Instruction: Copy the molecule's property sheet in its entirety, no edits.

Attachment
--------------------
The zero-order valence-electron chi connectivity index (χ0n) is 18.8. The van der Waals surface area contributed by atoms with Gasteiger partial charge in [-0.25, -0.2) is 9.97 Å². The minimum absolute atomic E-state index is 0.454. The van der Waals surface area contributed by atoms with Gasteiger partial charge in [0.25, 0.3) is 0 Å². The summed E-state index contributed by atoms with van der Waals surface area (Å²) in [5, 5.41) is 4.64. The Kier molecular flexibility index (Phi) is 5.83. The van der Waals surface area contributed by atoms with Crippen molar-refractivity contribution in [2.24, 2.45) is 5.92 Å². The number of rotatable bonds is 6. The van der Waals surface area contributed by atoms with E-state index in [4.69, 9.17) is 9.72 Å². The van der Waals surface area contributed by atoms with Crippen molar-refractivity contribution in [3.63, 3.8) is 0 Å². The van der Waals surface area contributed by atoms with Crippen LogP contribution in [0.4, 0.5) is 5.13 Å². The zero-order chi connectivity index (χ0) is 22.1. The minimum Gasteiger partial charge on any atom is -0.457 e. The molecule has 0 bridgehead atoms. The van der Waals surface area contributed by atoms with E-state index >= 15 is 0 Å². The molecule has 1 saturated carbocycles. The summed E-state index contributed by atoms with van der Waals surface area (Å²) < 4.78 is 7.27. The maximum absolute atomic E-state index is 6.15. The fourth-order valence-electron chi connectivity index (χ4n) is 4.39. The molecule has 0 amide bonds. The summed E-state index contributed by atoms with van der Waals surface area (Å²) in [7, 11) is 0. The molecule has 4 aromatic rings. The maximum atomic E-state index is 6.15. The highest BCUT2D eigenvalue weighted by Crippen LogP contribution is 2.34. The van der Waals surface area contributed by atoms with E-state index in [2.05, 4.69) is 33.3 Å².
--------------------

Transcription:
The zero-order valence-electron chi connectivity index (χ0n) is 18.8. The van der Waals surface area contributed by atoms with Gasteiger partial charge in [-0.25, -0.2) is 9.97 Å². The minimum absolute atomic E-state index is 0.454. The van der Waals surface area contributed by atoms with Gasteiger partial charge in [0.25, 0.3) is 0 Å². The summed E-state index contributed by atoms with van der Waals surface area (Å²) in [5, 5.41) is 4.64. The Kier molecular flexibility index (Phi) is 5.83. The van der Waals surface area contributed by atoms with Crippen molar-refractivity contribution in [2.24, 2.45) is 5.92 Å². The number of rotatable bonds is 6. The van der Waals surface area contributed by atoms with E-state index in [4.69, 9.17) is 9.72 Å². The van der Waals surface area contributed by atoms with Crippen molar-refractivity contribution in [3.63, 3.8) is 0 Å². The van der Waals surface area contributed by atoms with Crippen LogP contribution in [0.4, 0.5) is 5.13 Å². The zero-order chi connectivity index (χ0) is 22.1. The minimum Gasteiger partial charge on any atom is -0.457 e. The molecule has 0 bridgehead atoms. The van der Waals surface area contributed by atoms with E-state index >= 15 is 0 Å². The molecule has 1 saturated carbocycles. The summed E-state index contributed by atoms with van der Waals surface area (Å²) < 4.78 is 7.27. The maximum absolute atomic E-state index is 6.15. The fourth-order valence-electron chi connectivity index (χ4n) is 4.39. The molecule has 0 amide bonds. The summed E-state index contributed by atoms with van der Waals surface area (Å²) in [7, 11) is 0. The molecule has 4 aromatic rings. The maximum atomic E-state index is 6.15. The highest BCUT2D eigenvalue weighted by Crippen LogP contribution is 2.34. The van der Waals surface area contributed by atoms with E-state index in [2.05, 4.69) is 33.3 Å².